In my opinion, hiring a key position at or near market rate is an indicator that the company views the hire as filling out the organization chart rather than as finding the person who creates significant value to the company, i.e. another entrepreneur.

I'm not saying it is a bad offer, only that it isn't structured in a way which will satisfy someone with entrepreneurial ambitions.

Thanks for giving more of a entrepreneur perspective. I agree with you on that it is not a co-founder equity. However, I get the impression that VC would have a heart attack before even considering a better deal.

Considering the deal includes a trigger with very beneficial acceleration mechanism, I don't see them giving in more, on what already seams like an outstanding deal from the VC's perspective (the founders are relying on the VC's expertise on such deals, as they are not that familiar on what is standard and what is not).

Without considering the deal side, an above market salary is attractive from an employee standpoint and if you will be satisfied as an employee the job deserves strong consideration. 1% equity is a nice fringe benefit of the job even if it ultimately pays out very little.

But from a deal standpoint, there really doesn't appear to be one. Acceleration won't trump liquidation preference and it is likely the equity is simply being pulled from the options pool. The slice assigned to filling the position reflects the value placed on the role you are considering. It's not Steve Balmer's 8% as employee #30 and it probably won't cure the entrepreneurial virus if you are infected.

Good luck.

The numbers you quote look in line with what I would expect, especially if you are getting close to a market rate salary. They are profitable and funded, which is a big milestone. It would help to know - Are they paying you a market salary? What is your past work history like? Does it include startups, and if so, in what role? How great is the rest of the team you are joining?

The Mark Suster link mentioned by brudgers is solid. My suggestion is to examine your motivations and goals, and then to be true to them. It will also help you evaluate your progress against those goals.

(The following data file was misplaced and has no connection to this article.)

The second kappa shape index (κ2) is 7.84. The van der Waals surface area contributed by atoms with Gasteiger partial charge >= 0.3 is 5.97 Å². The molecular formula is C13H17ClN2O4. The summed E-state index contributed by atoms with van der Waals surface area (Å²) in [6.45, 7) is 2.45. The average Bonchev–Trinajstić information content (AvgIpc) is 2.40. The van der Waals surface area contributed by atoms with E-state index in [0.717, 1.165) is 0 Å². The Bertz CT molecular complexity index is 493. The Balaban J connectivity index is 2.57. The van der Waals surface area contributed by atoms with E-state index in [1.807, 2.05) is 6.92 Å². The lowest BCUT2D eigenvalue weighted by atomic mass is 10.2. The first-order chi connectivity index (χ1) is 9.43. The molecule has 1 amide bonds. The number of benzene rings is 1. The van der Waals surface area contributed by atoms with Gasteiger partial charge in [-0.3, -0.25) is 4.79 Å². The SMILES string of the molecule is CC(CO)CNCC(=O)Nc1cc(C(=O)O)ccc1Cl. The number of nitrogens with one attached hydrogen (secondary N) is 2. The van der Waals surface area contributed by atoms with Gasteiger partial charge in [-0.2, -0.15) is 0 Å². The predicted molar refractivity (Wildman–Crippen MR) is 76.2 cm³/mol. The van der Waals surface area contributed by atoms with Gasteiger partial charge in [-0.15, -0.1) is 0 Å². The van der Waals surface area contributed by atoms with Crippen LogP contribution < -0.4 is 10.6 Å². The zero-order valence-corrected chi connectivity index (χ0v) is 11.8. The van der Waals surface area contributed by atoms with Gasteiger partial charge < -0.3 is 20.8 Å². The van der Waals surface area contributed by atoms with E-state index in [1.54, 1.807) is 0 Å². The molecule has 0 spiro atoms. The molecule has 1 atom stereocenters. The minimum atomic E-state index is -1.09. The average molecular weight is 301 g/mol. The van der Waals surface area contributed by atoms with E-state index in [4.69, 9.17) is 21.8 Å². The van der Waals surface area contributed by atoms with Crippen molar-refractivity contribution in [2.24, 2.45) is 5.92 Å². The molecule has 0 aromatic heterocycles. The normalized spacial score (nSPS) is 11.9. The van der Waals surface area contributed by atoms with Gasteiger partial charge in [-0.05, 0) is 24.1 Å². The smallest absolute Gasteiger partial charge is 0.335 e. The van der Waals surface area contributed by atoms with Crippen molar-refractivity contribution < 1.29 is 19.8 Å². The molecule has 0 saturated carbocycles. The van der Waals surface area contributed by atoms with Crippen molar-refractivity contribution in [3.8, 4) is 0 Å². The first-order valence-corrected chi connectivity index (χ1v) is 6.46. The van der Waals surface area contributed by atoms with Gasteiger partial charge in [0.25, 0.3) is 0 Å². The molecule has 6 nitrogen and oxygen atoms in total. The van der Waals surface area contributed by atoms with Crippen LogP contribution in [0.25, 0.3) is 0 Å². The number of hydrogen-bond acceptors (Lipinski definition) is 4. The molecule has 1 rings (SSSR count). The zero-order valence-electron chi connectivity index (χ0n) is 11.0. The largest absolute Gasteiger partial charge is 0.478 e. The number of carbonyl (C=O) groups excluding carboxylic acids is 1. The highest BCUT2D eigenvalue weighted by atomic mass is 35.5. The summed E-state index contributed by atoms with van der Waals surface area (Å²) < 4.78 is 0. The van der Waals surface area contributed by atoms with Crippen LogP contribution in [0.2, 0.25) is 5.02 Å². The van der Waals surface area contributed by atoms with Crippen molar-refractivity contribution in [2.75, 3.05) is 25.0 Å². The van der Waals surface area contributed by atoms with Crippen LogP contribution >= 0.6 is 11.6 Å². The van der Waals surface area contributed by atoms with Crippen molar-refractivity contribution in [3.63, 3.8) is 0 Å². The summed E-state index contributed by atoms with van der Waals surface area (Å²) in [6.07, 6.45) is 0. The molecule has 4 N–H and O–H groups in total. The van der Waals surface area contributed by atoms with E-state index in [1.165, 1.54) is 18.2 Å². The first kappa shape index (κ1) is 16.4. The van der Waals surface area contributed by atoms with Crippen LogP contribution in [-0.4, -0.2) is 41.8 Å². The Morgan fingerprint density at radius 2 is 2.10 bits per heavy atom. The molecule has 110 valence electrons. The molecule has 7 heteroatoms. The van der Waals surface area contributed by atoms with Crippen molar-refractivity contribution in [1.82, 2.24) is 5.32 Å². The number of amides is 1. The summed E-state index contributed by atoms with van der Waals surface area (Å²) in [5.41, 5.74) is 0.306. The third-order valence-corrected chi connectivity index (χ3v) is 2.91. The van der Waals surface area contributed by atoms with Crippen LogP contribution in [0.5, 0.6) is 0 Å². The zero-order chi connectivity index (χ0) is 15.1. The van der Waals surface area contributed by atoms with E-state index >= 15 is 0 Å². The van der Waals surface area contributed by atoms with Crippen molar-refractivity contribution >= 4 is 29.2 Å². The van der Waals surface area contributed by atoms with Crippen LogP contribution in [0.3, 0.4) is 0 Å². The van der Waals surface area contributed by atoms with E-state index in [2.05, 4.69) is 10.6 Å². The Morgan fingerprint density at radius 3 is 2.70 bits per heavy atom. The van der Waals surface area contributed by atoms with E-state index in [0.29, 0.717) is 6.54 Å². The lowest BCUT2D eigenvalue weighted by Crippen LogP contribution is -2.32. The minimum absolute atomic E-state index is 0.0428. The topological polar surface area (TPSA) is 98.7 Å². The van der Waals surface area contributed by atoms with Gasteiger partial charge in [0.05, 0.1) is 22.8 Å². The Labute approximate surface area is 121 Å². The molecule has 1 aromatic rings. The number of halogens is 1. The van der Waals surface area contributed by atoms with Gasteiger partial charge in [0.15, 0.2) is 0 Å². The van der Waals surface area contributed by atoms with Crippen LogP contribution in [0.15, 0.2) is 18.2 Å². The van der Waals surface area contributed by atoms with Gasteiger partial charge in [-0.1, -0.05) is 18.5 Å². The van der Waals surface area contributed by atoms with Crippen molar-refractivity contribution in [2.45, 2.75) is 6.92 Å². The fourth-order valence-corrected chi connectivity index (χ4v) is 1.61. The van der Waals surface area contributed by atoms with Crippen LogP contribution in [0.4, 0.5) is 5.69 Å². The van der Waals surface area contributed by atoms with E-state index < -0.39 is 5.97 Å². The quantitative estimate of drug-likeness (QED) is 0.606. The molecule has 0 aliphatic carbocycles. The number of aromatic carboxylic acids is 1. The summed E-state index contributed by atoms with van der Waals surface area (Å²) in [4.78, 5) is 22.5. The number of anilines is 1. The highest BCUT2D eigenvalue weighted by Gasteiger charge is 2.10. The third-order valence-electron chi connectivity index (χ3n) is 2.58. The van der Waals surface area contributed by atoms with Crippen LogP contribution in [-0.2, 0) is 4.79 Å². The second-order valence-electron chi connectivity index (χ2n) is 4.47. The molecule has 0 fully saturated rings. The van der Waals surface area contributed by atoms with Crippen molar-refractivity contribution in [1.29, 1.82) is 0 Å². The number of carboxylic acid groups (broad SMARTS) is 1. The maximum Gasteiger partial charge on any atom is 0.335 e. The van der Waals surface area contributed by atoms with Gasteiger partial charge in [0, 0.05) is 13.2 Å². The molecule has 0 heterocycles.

I'm going to presume this is your first startup, so these comments may be wildly off base if it isn't. The things I got out of my first startup were these:

(1) Money (we actually went public, though I had a very small piece of it). (2) Massive rapid skill development in circumstances where I could take on as much responsibility as I wanted and could learn from great people. (3) Connections to people that pretty much set me up for almost every job I had after that.

The value of (2) and (3) were huge. If I could give advice to my younger self it would be to focus on those two things first, then negotiate the best financial outcome that I could after maximizing those elements.

I mentioned I'd be getting a bit higher than market salary. I've worked on my own startup for a few months until my co-founders split, and I was unselected for a seed incubator program as a solo founder (no big surprises here). The rest of team is pretty much being built, but they are seriously taking into consideration Sequoia's tips (which is referred from pg's lib http://ycombinator.com/lib.html): http://www.sequoiacap.com/ideas

I just got a bunch of offers from the valley. Here are some numbers:

3 big named, 10-40 people, post-A companies offered 100K-130K salary, and about 0.15%-0.2% equity.

One stealth, seed-funded company in which I would be a funding team member, offers 1%-3% equity with correspondent salary.

so what will you decision be (working for a startup or doing ur own thing)? I remember you did your own stuff (iphone app) and stuff. I m in Sf now and in a similar situation so I d like to hear your take.

I plan to work in a startup first, learn while figuring out my visa situation (I am Canadian), and eventually have my own.

You'd be making above market and get 1% and get to lead the development effort? Amazing. That's like the holy trinity of tech startups if you ask me. :-)

All you need to know via Fred Wilson http://www.avc.com/a_vc/2010/11/employee-equity-how-much.htm...

In short, the first few in terms of percentage, then move to Wilson's multiplier factor model.

If they are paying you a salary that changes the equation, to reveal the true equity amount you'd have to convert your salary (times the number of vesting years) into stock at the current valuation. The 'real' number in this case is probably more like 10-20%.

Yes, I took that into consideration. The explicit equation, all from PG's article is:

i = 1 / (1 - n) + sp


i: the amount I'll increase the company's worth divided by the profit multiplier (which is 1 + profit(%)/ 100, eg: 1.5 for a 50% profit)

n: equity received

sp: salary price. Which is anual salary * overhead (pg suggest 1.5) / company's valuation

In short, my values are:

n = 1%

i = 1.023 (2,3% which with a profit of 900% means they'd expect me to increase the company's value by 23%)

sp = a bit above market's salary (can't say much more, sorry)